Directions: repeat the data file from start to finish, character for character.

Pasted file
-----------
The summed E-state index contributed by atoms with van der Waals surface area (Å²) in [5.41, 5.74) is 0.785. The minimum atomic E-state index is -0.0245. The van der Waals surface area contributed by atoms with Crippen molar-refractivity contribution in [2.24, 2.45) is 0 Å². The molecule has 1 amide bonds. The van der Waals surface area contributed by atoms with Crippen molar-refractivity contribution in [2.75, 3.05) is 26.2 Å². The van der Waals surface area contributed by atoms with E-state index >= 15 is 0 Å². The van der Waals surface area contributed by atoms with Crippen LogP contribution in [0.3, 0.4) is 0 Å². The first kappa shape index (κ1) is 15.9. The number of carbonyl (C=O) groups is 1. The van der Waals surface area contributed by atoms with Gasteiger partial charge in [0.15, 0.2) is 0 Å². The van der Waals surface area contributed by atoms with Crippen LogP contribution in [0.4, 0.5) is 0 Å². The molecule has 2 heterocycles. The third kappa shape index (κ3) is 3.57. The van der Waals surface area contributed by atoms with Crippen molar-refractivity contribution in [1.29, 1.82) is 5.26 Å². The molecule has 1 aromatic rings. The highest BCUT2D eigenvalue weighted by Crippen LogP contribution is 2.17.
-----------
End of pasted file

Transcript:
The summed E-state index contributed by atoms with van der Waals surface area (Å²) in [5.41, 5.74) is 0.785. The minimum atomic E-state index is -0.0245. The van der Waals surface area contributed by atoms with Crippen molar-refractivity contribution in [2.24, 2.45) is 0 Å². The molecule has 1 amide bonds. The van der Waals surface area contributed by atoms with Crippen molar-refractivity contribution in [2.75, 3.05) is 26.2 Å². The van der Waals surface area contributed by atoms with E-state index >= 15 is 0 Å². The van der Waals surface area contributed by atoms with Crippen LogP contribution in [0.3, 0.4) is 0 Å². The first kappa shape index (κ1) is 15.9. The number of carbonyl (C=O) groups is 1. The van der Waals surface area contributed by atoms with Gasteiger partial charge in [0.15, 0.2) is 0 Å². The van der Waals surface area contributed by atoms with Crippen LogP contribution in [0.4, 0.5) is 0 Å². The molecule has 2 heterocycles. The third kappa shape index (κ3) is 3.57. The van der Waals surface area contributed by atoms with Crippen molar-refractivity contribution in [1.29, 1.82) is 5.26 Å². The molecule has 1 aromatic rings. The highest BCUT2D eigenvalue weighted by Crippen LogP contribution is 2.17.